This name comes from the Gaelic place name “cuil cumhann” meaning “narrow corner”. The location of Colquhoun (pronounced “ca-hoon” with the accent on the second syllable) is on the western shores of Loch Lomond. Umfphredus de Kilpatrick was granted the lands by the Earl of Lennox in the 13th century, during the reign of King Alexander II. He adopted the surname from the name of the area. Initially, he lived at Dunglas castle, which was not far from the royal Dumbarton Castle. Later, the Colquhouns became the keepers of that castle.
The chiefs obtained lands at Luss through marriage in the 14th century. In the 15th century, Sir John Colquhoun became Comptroller of the Royal Household and expanded the estates to include the forests of Rossdhu and Glenmachome, plus the estates of Kilmardinny. Sir John was one of those who negotiated at the court of King Edward IV of England, trying to arrange the marriage of the young King James IV and Edward’s daughter. While this was not successful, it was the later marriage of James IV to Margaret Tudor which led eventually to the Union of the Crowns in 1603.
In the 16th century, a Colquhoun emigrated to Sweden and began a cannon making factory. Names such as Cahun, Caun, Gahn and Kharun can still be found in Sweden.
The Colquhouns were attacked by the Highland clans on a number of occasions. In 1602, following a raid on his property by the MacGregors, Alexander Colquhoun of Luss was given a royal commission to pursue the clan. In 1603, Alasdair MacGregor of Glenstrae led around 400 men from Loch Long into the head of Glen Fruin. The chief of the Colquhouns, with 500 men and 300 horse, advanced up the glen to meet the attack. The MacGregors split their forces into two and while one half began the battle, the other half swung through the hills and attacked the Colquhouns from the rear. They were driven into a peat bog (where their cavalry were useless) and suffered heavy losses. It was following this incident that the MacGregor name was proscribed (banned). It was not until the end of the 18th century that the chiefs of the two clans brought their enmity to an end by shaking hands on the site of the battle in Glen Fruin.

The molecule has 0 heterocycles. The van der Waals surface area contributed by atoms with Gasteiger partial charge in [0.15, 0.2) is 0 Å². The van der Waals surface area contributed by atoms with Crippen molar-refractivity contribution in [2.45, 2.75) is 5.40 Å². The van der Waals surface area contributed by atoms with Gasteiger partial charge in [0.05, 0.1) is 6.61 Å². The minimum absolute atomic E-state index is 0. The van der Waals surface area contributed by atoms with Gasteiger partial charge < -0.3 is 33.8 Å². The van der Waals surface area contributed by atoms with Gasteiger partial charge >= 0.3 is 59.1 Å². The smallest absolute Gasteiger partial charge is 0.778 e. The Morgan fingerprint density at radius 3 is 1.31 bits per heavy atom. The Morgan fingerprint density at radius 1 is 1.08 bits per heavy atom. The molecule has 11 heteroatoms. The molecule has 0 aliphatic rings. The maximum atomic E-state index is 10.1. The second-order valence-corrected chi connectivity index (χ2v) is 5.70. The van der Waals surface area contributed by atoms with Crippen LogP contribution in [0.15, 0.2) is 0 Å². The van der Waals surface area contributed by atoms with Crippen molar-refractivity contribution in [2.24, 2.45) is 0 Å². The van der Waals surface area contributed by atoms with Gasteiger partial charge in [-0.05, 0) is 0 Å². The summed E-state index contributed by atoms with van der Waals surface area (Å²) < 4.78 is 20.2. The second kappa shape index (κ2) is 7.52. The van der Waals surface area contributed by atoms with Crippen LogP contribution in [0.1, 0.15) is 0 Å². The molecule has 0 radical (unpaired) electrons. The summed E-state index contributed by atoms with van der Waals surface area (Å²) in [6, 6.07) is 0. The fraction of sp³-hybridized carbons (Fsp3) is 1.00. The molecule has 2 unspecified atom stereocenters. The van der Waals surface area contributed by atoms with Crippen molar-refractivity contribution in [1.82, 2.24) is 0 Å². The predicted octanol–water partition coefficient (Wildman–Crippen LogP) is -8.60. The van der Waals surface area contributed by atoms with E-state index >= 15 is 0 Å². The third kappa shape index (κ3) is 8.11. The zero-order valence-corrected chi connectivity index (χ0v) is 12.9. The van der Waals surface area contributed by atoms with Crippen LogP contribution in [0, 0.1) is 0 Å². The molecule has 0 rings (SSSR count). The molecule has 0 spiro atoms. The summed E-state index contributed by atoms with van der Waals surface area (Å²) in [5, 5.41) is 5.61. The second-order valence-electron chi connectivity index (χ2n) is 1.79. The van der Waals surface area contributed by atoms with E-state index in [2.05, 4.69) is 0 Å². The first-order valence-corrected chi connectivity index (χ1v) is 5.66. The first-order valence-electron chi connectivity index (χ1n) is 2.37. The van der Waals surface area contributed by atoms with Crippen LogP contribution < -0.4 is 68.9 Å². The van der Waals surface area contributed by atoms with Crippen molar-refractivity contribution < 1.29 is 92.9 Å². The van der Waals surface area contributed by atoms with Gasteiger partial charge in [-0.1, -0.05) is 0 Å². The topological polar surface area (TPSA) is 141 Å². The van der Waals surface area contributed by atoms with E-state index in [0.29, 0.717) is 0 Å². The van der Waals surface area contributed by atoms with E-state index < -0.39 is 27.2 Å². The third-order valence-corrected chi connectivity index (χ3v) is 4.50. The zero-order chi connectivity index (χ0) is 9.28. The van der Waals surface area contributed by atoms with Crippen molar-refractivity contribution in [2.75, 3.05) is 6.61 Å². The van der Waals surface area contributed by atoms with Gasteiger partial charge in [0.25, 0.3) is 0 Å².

The 11th Laird of Luss was made a Baronet of Nova Scotia in 1625. But a few years later he was accused of seducing his wife’s sister by means of witchcraft and became a fugitive. The estates were forfeited but recovered by his son.
The 5th Baronet of Luss was a member of the Scottish Parliament at the time of the Act of Union and vigorously opposed it.
Through marriage, James Grant of Pluscardine succeeded to the estates. His fourth son, Sir James Grant Colquhoun, succeeded to the estates and built a mansion at Rossdhu which was the seat of the chiefs until recently. The crest shown here is from the gates at the former enrance to the estate.
In the USA the name is often found as Calhoun (there was a vice-president of the USA of that name). Cohen is another form of the name.
A Colquhoun clan centre has been opened in Luss, on the banks of Loch Lomond.
The Colquhoun clan motto is “Si je puis” which means “If I can”.
Surnames regarded as septs (sub-branch) of the Colquhoun clan include Cowan, Ingram, King, MacCowan and MacManus. MacLintock.